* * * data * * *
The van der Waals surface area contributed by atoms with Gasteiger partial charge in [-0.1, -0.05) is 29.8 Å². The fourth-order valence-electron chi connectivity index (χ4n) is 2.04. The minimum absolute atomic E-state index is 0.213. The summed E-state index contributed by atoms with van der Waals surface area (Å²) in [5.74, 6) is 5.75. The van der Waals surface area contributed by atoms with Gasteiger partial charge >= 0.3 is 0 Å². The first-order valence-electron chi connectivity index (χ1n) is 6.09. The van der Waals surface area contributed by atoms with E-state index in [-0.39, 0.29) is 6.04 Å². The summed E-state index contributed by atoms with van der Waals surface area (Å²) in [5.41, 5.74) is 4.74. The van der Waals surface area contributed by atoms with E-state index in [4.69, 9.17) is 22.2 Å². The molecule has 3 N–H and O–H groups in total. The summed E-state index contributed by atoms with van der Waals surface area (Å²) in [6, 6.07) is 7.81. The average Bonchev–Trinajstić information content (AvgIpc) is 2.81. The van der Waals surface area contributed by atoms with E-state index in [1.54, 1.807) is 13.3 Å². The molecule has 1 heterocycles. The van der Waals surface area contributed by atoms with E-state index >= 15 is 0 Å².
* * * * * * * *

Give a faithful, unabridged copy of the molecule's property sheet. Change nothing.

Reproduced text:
The van der Waals surface area contributed by atoms with Gasteiger partial charge in [-0.1, -0.05) is 29.8 Å². The fourth-order valence-electron chi connectivity index (χ4n) is 2.04. The minimum absolute atomic E-state index is 0.213. The summed E-state index contributed by atoms with van der Waals surface area (Å²) in [5.74, 6) is 5.75. The van der Waals surface area contributed by atoms with Gasteiger partial charge >= 0.3 is 0 Å². The first-order valence-electron chi connectivity index (χ1n) is 6.09. The van der Waals surface area contributed by atoms with E-state index in [-0.39, 0.29) is 6.04 Å². The summed E-state index contributed by atoms with van der Waals surface area (Å²) in [5.41, 5.74) is 4.74. The van der Waals surface area contributed by atoms with E-state index in [4.69, 9.17) is 22.2 Å². The molecule has 3 N–H and O–H groups in total. The summed E-state index contributed by atoms with van der Waals surface area (Å²) in [6, 6.07) is 7.81. The average Bonchev–Trinajstić information content (AvgIpc) is 2.81. The van der Waals surface area contributed by atoms with E-state index in [1.54, 1.807) is 13.3 Å². The molecule has 1 heterocycles. The van der Waals surface area contributed by atoms with E-state index >= 15 is 0 Å².